Adho Mukha Svanasana (Downward-Facing Dog Pose), Adho Mukha Vrksasana (Downward-Facing Tree Pose or Handstand), and Adho Mukha Virasana (Downward-Facing Hero Pose, a forward-bending version of Hero Pose).

            Adho Mukha Svanasana (Downward-Facing Dog Pose)

Urdva Mukha Svanasana (Upward-Facing Dog Pose), Urdva Mukha Paschimottanasana (Upward-Facing Intense Stretch of the Back Body Pose), Urdva Mukha Uttanasana (Upward-Facing Intense Stretch Pose).

              Urdva Mukha Svanasana (Upward-Facing Dog Pose) 

8. Janu/Knee: Examples include Janu Sirsasana, which is either translated as “Head-to-Knee Pose” or “Head-of-the-Knee Pose.” It can be interpreted as “Head-to-Knee Pose” because you bring your head to the knee of your straight leg, or “Head-of-the-Knee Pose” because in the classic yoga pose you roll your bent leg onto the “head” of the knee. Confusing, I know—and I’m not going to take sides on this one.

               Janu Sirsasana (Head-to-Knee Pose)

We also see it in the variations of Janu Sirsanana, including Parivrtta (Revolved) Janu Sirsansana 1, 2, and 3, and in the pose name Dandayamana Janusirasana, the standing version of a one-legged head-to-knee forward bend. 

9. Sirsa/Head: We see this word commonly, of course, in Sirsasana (Headstand) and in its many variations, such as Eka Pada Sirsasana (hope you can guess what that means by now). We also see it in Janu Sirsasana, which we described above. 

                                   Sirsasana (Headstand)

10. Jathara/Abdomen or Belly: We see this most commonly in Jathara Parivartanasana (Abdomen-Revolving Pose or Belly-Turning Pose) and Jathara Parivartanasana Swastikasana (Abdomen-Revolving Pose with Swastikasana Legs).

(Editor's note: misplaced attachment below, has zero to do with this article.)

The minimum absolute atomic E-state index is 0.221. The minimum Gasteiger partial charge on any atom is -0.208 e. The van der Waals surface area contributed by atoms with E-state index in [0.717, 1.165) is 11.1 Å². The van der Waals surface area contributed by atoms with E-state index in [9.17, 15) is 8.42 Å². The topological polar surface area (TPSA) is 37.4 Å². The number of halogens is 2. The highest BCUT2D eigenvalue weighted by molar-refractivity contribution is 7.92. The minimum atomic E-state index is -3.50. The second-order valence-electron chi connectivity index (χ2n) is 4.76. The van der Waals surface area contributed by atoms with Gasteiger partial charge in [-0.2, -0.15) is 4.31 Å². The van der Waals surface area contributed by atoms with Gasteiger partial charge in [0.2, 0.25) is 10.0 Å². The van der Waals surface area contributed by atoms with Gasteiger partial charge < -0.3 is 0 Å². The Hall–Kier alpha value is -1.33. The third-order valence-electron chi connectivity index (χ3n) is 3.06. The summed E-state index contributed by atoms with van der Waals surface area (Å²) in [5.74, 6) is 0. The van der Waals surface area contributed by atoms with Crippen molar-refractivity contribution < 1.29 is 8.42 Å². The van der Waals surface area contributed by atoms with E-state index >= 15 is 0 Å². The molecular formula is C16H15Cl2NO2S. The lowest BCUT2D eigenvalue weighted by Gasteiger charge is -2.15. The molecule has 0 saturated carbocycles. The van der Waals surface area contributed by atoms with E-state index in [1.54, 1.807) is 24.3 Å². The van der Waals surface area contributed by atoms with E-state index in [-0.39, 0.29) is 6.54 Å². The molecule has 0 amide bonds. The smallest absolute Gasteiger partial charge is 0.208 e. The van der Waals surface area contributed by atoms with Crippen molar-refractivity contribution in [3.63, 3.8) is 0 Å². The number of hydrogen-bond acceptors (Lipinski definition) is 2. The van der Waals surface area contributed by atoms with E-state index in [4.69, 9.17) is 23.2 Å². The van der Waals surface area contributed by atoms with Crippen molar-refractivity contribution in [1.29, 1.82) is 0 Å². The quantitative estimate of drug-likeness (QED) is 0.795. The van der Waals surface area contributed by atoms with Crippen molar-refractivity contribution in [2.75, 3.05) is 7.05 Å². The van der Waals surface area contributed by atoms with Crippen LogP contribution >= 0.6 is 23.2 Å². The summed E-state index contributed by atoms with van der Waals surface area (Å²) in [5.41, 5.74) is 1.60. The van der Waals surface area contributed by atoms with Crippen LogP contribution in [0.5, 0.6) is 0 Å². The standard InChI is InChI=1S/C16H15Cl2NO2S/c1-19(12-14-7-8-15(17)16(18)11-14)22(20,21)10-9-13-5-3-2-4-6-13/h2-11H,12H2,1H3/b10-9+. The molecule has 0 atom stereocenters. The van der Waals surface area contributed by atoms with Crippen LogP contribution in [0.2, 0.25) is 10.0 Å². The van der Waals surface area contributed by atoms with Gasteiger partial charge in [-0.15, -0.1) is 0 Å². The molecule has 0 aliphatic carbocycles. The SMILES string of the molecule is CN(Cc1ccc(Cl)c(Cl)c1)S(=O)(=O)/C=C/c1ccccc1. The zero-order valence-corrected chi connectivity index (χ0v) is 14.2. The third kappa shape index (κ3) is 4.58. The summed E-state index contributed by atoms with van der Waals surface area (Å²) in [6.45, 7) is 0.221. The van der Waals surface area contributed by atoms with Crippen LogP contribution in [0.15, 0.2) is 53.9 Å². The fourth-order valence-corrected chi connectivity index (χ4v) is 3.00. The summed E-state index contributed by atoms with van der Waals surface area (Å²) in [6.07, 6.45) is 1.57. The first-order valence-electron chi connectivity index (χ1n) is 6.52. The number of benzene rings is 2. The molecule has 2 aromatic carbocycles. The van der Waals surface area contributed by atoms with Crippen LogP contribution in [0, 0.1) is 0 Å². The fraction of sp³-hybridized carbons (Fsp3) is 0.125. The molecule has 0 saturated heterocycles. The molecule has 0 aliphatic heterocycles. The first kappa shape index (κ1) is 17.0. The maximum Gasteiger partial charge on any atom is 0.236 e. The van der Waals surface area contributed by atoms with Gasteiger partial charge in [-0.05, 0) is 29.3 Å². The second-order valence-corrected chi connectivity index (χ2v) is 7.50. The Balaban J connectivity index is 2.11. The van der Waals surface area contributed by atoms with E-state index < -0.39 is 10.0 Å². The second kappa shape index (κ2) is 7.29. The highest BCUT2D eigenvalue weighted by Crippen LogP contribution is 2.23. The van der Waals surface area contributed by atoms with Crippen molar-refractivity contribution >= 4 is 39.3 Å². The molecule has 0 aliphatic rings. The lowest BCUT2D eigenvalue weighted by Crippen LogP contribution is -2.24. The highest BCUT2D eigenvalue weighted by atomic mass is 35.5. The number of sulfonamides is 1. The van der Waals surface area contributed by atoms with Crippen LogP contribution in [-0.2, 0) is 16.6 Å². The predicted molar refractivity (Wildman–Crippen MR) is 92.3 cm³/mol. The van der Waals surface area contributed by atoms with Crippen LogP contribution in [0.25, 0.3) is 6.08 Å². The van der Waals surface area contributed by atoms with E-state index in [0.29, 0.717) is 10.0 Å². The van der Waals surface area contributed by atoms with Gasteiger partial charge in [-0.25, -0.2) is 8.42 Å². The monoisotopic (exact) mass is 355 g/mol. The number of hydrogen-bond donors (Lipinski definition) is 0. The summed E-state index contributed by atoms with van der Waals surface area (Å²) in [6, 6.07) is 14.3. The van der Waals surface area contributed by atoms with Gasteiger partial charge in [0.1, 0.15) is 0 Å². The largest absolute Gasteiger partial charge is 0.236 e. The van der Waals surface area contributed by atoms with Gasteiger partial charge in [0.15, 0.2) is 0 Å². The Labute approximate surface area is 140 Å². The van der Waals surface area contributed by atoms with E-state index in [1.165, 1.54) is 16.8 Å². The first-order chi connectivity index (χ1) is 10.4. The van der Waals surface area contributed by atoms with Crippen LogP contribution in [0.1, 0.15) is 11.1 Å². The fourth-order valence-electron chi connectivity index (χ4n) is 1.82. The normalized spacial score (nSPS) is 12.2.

Jathara Parivartanasana (Abdomen-Revolving Pose or Belly-Turning Pose)

I found this weird yoga pose name that I never heard before, but I think I can figure out what it means just from the words. Maybe you can, too. 

Jathara Urdhva Mukha Pashchimottanasana 

Using Google before you try to translate it yourself is cheating! But after you come up with something—even just a partial translation using today’s post—you can use Google to find the correct answer and a picture of the pose. 

The funny thing is that after I translated the name (I was correct) I still didn’t know what pose it was. But after I looked up an image of the pose, I discovered that I had actually done the pose before, both in class with Donald Moyer and at home, but I just didn’t know the name. Lately, I’ve found that this pose is a nice way to stretch your lower back without the strain of a seated forward bend. 

Learn more about Yoga for Healthy Aging – Book Review: Yoga for Healthy Aging – A Guide to Lifelong Well-Being, written by Nina Zolotow and Baxter Bell, MD.

Reprinted with permission from Yoga For Healthy Aging

Nina ZolotowNina Zolotow, RYT 500, Editor-in-Chief of the Yoga for Healthy Aging blog, is both a yoga writer and a yoga teacher. She trained to be a yoga teacher at The Yoga Room in Berkeley, California, has studied yoga therapy with Shari Ser and Bonnie Maeda, and is especially influenced by the teachings of Donald Moyer. She also studied extensively with Rodney Yee, and is inspired by the teachings of Patricia Walden on yoga for emotional healing. Her special area of expertise is yoga for emotional well-being (including yoga for stress, insomnia, depression, and anxiety) and she teaches workshops and series classes on yoga for emotional well-being, stress management, better sleep, home practice, and cultivating equanimity. Nina is the co-author with Baxter Bell of Yoga for Healthy Aging: A Guide to Lifelong Well-Being and co-author with Rodney Yee of Yoga: The Poetry of the Body (with its companion 50 Card Practice Deck) and Moving Toward Balance. She is also the author of numerous articles on yoga and alternative medicine.